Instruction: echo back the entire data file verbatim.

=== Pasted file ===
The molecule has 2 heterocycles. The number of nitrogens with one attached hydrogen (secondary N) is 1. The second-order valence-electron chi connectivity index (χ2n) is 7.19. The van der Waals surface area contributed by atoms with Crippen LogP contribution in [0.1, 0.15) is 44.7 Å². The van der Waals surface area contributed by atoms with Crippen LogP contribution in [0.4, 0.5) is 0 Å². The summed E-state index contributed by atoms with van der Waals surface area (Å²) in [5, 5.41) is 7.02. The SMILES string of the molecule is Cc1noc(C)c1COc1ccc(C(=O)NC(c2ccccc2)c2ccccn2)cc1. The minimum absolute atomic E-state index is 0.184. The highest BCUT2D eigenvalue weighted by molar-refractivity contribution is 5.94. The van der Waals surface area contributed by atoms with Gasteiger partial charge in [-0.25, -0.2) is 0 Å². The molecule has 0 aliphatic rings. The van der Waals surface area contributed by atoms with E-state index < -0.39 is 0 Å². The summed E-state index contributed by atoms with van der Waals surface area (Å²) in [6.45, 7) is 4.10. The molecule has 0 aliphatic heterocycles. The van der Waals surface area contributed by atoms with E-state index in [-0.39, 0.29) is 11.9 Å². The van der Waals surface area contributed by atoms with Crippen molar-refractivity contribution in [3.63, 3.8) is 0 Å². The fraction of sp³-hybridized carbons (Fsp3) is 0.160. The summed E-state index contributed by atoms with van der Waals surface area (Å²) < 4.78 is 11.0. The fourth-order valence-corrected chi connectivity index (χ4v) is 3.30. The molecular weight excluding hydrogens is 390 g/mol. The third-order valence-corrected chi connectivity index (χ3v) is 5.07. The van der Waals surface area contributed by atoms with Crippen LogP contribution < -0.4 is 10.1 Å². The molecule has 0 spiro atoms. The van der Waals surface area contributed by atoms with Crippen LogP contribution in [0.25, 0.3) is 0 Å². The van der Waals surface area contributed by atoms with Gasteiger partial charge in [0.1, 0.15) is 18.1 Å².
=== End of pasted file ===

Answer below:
The molecule has 2 heterocycles. The number of nitrogens with one attached hydrogen (secondary N) is 1. The second-order valence-electron chi connectivity index (χ2n) is 7.19. The van der Waals surface area contributed by atoms with Crippen LogP contribution in [0.1, 0.15) is 44.7 Å². The van der Waals surface area contributed by atoms with Crippen LogP contribution in [0.4, 0.5) is 0 Å². The summed E-state index contributed by atoms with van der Waals surface area (Å²) in [5, 5.41) is 7.02. The SMILES string of the molecule is Cc1noc(C)c1COc1ccc(C(=O)NC(c2ccccc2)c2ccccn2)cc1. The minimum absolute atomic E-state index is 0.184. The highest BCUT2D eigenvalue weighted by molar-refractivity contribution is 5.94. The van der Waals surface area contributed by atoms with Gasteiger partial charge in [-0.25, -0.2) is 0 Å². The molecule has 0 aliphatic rings. The van der Waals surface area contributed by atoms with E-state index < -0.39 is 0 Å². The summed E-state index contributed by atoms with van der Waals surface area (Å²) in [6.45, 7) is 4.10. The molecule has 0 aliphatic heterocycles. The van der Waals surface area contributed by atoms with E-state index in [-0.39, 0.29) is 11.9 Å². The van der Waals surface area contributed by atoms with Crippen molar-refractivity contribution in [3.63, 3.8) is 0 Å². The fraction of sp³-hybridized carbons (Fsp3) is 0.160. The summed E-state index contributed by atoms with van der Waals surface area (Å²) < 4.78 is 11.0. The fourth-order valence-corrected chi connectivity index (χ4v) is 3.30. The molecular weight excluding hydrogens is 390 g/mol. The third-order valence-corrected chi connectivity index (χ3v) is 5.07. The van der Waals surface area contributed by atoms with Crippen LogP contribution < -0.4 is 10.1 Å². The molecule has 0 spiro atoms. The van der Waals surface area contributed by atoms with Crippen LogP contribution in [0.25, 0.3) is 0 Å². The van der Waals surface area contributed by atoms with Gasteiger partial charge in [0.1, 0.15) is 18.1 Å².